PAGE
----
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Carmelite Sister Carmen Teresa from Nicaragua greets Pope Francis during a meeting with superiors and other delegates from Discalced Carmelite monasteries during a meeting at the Vatican April 18, 2024. (CNS photo/Vatican Media)

VATICAN CITY (CNS) -- Longing for the past will not save contemplative religious orders from closing their monasteries or experiencing shifts in vocations, Pope Francis said.

Discerning how to adapt the structures of a centuries-old religious order to the modern age “means not relying solely on human strategies, defensive strategies, when it comes to reflecting on a whether a monastery should be saved or abandoned, on community life or about vocations,” the pope told the superiors and other delegates from Discalced Carmelite monasteries who were meeting in Rome to review their order’s constitutions.

“Defensive strategies are the fruit of a nostalgic return to the past; this does not work, nostalgia does not work,” he said.

Welcoming the group to the Vatican April 18, Pope Francis urged the Discalced Carmelites to instead adopt a “Gospel hope” that “makes us capable of looking to the future with those roots we have received.”

“That is called preserving the charism (with) the thrill of moving forward, and that does work,” he said.

While the mission of the Discalced Carmelites will remain the same, the pope asked that members of the order, established in the 16th-century, find new avenues to strengthen and lead others to their charism of contemplation.

He said that the order has the task of “finding new languages, new paths and new instruments to promote with greater enthusiasm the contemplative life that the Lord has called you to embrace.”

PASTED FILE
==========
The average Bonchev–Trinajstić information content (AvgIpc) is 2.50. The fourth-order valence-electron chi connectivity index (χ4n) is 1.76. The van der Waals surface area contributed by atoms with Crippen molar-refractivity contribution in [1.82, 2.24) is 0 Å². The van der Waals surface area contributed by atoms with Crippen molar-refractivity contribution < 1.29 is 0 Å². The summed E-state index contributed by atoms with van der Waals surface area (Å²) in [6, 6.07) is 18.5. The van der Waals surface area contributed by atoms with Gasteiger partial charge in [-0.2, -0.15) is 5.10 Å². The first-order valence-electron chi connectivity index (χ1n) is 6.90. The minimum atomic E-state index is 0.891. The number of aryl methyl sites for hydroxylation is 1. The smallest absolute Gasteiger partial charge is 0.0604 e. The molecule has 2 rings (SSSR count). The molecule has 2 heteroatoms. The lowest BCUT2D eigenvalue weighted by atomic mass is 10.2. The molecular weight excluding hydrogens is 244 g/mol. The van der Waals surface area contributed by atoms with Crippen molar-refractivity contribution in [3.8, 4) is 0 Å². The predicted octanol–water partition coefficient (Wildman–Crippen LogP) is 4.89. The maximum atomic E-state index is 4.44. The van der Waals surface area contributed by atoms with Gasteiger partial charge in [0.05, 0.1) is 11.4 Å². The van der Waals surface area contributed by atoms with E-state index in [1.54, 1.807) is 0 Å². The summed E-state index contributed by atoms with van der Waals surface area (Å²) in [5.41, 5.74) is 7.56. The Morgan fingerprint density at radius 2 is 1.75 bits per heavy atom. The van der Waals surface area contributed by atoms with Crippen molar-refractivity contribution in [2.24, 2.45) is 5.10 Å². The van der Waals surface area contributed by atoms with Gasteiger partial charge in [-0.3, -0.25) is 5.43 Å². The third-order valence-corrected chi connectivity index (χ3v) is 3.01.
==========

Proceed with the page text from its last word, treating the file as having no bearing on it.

“When a Carmelite works well, he or she attracts, isn’t that right?” he asked. “It is like a light with flies.”

By revising their constitutions -- last approved in two forms by St. John Paul II in 1990 and 1991 -- the Discalced Carmelites should not “protect ashes” but “nourish a fire” that warms the church and the world, the pope said.

Pope Francis noted that while this principle applies to the restructuring of all institutes of consecrated life, cloistered religious orders have the particular challenge of managing their separation from the world in the process.

Yet the pope said that the “dynamism of contemplation” serves as a “ladder that elevates us to God not to separate us from the earth, but to make us live it deeply, as witnesses of the love (we have) received.”

Citing the foundress of the order, St. Teresa of Ávila, Pope Francis said that each person’s mystical union with God “transforms all of our life without separating us from daily occupations or suggesting an escape in spiritual things.”

By intentionally dedicating time to prayer and silence, “contemplative life does not run the risk of reducing itself to a form of spiritual inertia, that distracts (one) from the responsibilities of daily life,” he said, but rather it “ continues to provide the inner light for discernment.”

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